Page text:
Why am I mentioning this? I find that it relates to the more unfortunate side of a studio project. It is incredibly difficult to encourage members to feel ownership over the project, even with a team as small as this. While everyone is able to implement features efficiently and create incredible assets, there are only around 2 or 3 of us who feel comfortable enough to integrate all these separate systems into a working whole. Assigning integration-related work to others is a problem of requirements. Integration requires a heavy understanding of how separate elements in the game should tie together, and involves a certain degree of "discovery" that not many are comfortable with. For example, it's not enough to tell a member to implement A into B; a list of edge cases and expected behaviors should be provided, and even then, additional requirements usually appear along the way. It takes a degree of confidence (and a lot of time) to work through these.

In any case, I bring this up as it relates to why I've been doing programming and design work. If future studio leads can overcome the challenge of having all members view the project with equal ownership, I think they will be in a much better place.

One of my primary focuses this sprint was adding in most enemy types and recreating 40 rounds of Bloons TD 6 for the sake of playtesting. I was able to create all enemy "layers", from red to ceramic. In doing this, I made significant modifications to the existing system for changing-enemies-upon-damage (e.g. when a blue bloon pops to a red bloon) to remove some redundancy and make things a lot easier for design.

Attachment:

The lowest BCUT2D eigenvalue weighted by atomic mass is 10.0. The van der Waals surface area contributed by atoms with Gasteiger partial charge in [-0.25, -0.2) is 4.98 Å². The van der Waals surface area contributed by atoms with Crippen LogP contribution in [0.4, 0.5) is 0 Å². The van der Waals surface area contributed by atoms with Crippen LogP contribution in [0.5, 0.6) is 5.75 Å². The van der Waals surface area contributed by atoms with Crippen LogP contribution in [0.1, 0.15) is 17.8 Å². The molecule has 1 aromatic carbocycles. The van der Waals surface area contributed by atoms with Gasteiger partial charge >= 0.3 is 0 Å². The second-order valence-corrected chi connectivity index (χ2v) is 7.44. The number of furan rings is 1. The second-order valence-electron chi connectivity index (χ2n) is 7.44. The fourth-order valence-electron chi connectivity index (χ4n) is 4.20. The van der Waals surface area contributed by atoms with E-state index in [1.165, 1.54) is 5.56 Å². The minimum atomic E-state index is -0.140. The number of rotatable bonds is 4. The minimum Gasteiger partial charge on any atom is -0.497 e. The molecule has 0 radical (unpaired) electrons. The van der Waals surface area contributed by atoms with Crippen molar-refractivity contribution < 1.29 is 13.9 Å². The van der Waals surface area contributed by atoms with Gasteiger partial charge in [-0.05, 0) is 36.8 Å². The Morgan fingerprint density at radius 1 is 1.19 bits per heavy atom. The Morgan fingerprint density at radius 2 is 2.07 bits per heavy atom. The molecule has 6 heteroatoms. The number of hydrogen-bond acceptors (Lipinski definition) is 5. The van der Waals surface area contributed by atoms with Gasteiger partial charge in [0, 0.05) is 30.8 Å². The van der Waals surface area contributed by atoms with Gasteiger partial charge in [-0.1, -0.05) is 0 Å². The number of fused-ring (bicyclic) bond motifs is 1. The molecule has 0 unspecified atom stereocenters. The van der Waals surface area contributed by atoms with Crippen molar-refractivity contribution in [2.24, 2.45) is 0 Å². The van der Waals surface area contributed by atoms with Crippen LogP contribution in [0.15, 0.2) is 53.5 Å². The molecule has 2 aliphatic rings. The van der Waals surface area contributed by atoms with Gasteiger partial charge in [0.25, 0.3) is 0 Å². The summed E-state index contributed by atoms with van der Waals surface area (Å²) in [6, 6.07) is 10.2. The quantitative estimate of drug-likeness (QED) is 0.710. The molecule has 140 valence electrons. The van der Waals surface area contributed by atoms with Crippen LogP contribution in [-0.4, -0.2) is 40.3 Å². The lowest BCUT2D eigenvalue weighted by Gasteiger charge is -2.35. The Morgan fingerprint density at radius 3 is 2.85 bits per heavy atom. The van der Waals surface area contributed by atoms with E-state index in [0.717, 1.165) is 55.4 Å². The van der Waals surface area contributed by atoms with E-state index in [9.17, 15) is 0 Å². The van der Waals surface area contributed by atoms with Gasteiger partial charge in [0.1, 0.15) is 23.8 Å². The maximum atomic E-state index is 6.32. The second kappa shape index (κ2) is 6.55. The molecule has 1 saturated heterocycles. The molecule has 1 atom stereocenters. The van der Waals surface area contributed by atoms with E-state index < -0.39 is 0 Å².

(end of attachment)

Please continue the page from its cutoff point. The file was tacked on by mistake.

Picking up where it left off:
Previously, enemy progression (e.g. green -> blue -> red) had to be manually hardcoded into every enemy prefab. I changed this system so that a single scriptable object controls the global enemy progression. The scriptable object contains an array of the following struct:

public struct EnemyStage {
    [Tooltip("The name of this enemy")]
    public string name;
    [Tooltip("The sprite associated with the enemy")]
    public Sprite sprite;
    [Tooltip("A multiplier applied to the speed of the enemy")]
    public float speed;
    [Tooltip("The health at which an enemy switches to this type")]
    public float healthToChange;
    [Tooltip("A toggle for the visibility of the enemy")]
    public bool camoflauged;

I also made significant modifications to the in-game UI to "pretty" it up and make things a bit more clear. I forget if we went over it in EECS 494, but based on the amount of people who don't do it, I think it should be emphasized: use anchor points! It breaks my heart everytime I see someone manually setting the positions in the rect transforms of UI elements. It makes scaling so nasty. I had to spent quite a bit of time adjusting this.

Art Work

Finally, I also did a bit of art this sprint. This included the UI difficulty icons, UI "play" and pause icons, the temporary title art, and a few narrative portrait drafts. Art is rough. These are all displayed below.


I've definitely been getting busier lately, and I think this has been the case for every member of the studio. Regardless, I think we're in a very good place for having just hit the end of Alpha. As long as we keep this up for the next 4-6 weeks, we'll have something very solid for the EECS 494 showcase. That's it for this dev blog - see you in 2 weeks!